Steam Away

soulless_coverI don’t know about you, but I am sick – sick sick sick – of Regencies and paranormals.  I’m not the only one: Lynn wants Italy, I want France, and LinnieGayl wants post-WWI.  But we’re saying much the same thing – we want something different.

So the imminent ballooning of steampunk comes as a breath of fresh…steam.  (It may have come into prominence during the 80s and 90s, according to Wikipedia, but to me, it’s new.)  This genre mixes different elements together – sci-fi-ish technology, occasional fantasy elements, usually an alternate historical setting, and a mystery or romance or two – and the combination is absolutely irresistible.

I first encountered steampunk in the form of Gail Carriger’s Soulless, the beginning of her wonderful Parasol Protectorate.  It’s perhaps steampunk at its “purest,” in that it remains confined to an alternate Victorian setting, and features steam machinery, dirigibles, and many gadgets that could have arisen from the technological advances of the time.  That it has a mystery and romance is an added bonus.

Then I read Katie MacAlister’s Steamed (which is “traditional” steampunk combined with the author’s trademark humour), and M.K. Hobson’s The Native Star and Dru Pagliassotti’s Clockwork Heart.  This is where things got complicated: The Native Star has steam-powered machinery, but the driving force in Ms. Hobson’s alternate America is magic, not technology (although she briefly mentions conflicts between the scientific and magical worlds).  As for Clockwork Heart (a good book and unfortunately out of print), my best stab would be to call it speculative fiction.  Because it really isn’t anything else.

Surveying the Internet, I find it difficult to pinpoint steampunk, and others seem to have the same trouble.  Some books get mentioned repeatedly, like the above, as well as Meljean Brook’s The Iron Duke and Zoe Archer’s Blades of the Roses series (both of which I haven’t read).  Others defy reasoning – Frankenstein, as steampunk?  Nuh-uh.

But of the ones I’ve read, this is what they have in common: They ask the age-old question of “What if”, and answer the question compellingly and plausibly.  What if the Victorians had worked with and accepted vampires and werewolves?  What if there was a society that used a giant steam-powered machine to predict caste?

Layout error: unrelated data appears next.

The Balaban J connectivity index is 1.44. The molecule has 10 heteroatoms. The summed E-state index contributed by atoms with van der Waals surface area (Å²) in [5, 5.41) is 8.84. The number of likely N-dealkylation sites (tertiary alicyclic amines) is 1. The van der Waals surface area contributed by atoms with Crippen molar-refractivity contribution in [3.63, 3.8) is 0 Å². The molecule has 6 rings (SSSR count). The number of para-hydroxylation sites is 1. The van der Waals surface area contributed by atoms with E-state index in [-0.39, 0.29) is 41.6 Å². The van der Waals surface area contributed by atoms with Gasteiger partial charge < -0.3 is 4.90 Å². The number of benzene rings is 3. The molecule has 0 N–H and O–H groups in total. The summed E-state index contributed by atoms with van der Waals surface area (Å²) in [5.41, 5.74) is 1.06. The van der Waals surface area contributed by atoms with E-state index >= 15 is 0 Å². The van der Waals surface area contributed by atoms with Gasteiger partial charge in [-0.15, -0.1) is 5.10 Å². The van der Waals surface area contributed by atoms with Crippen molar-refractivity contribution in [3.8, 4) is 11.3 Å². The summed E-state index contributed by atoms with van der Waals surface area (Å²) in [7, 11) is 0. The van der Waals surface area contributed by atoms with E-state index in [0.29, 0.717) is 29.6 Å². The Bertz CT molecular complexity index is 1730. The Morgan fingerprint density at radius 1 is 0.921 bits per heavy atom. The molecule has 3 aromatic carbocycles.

The answer, apparently, lies in the fertile imaginations of our steampunk authors.  Years from now, I’ll be able to nod sagely to grasshoppers and intone, “Yup. I was there when it happened.”  But until then, all I can do is read.  And I’ll do it very happily.

What do you think is considered steampunk?  Have you read any steampunk novels?

- Jean AAR

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21 Responses to Steam Away

  1. PatW says:

    Interesting that you ask this question on a Romance Blog site. I will be fascinated to see the opinions gathered here. One of my favorite Sci-Fi authors (Steve Miller of Lee&Miller fame) asked the same question on his blog some time ago. The answers from a sci-fi genre readership are bound to be different, Here is the discussion

    Sorry – don’tknow how to make the link live.

  2. LynnD says:

    I have read both Meljean Brook’s Iron Duke and Zoe Archer’s Blades of the Rose. I really enjoyed both of these series; however, I would not classify the Blades of the Rose Series as Steampunk – it’s more like Indiana Jones meets an alternate Victorian era, with magic (great stuff). The Iron Duke is definitely Steampunk and it’s fabulous. I think that for a book to be “Steampunk”, it should focus on the “steam technology” and it’s effects, not magic. I enjoy the blending of magic and technology, but I do not think that these should be called Steampunk. FWIW, Kate Elliott’s Cold Magic is fabulous – but it isn’t Steampunk. If you can find them, Paula Volsky’s books (Illusion, Gates of Twilight, The White Tribunal and The Grand Ellipse) are also very good. I also vote for different settings in romance – there is a whole world out there besides regency England and, while I still like some paranormal series, most of them are just to much of the same old same old.

  3. farmwifetwo says:

    If you want post WWI and aren’t fussy on genre there are mysteries set in this time.

    I do recommend Laurie R King’s Holmes/Russell series. Starts with The Beekeeper’s Apprentice.

    Blades of the Rose… not on my recommend list unless you like a lot of sex, a lot of thinking about sex, interspersed with running for your lives and battles against good and evil.

  4. Carrie says: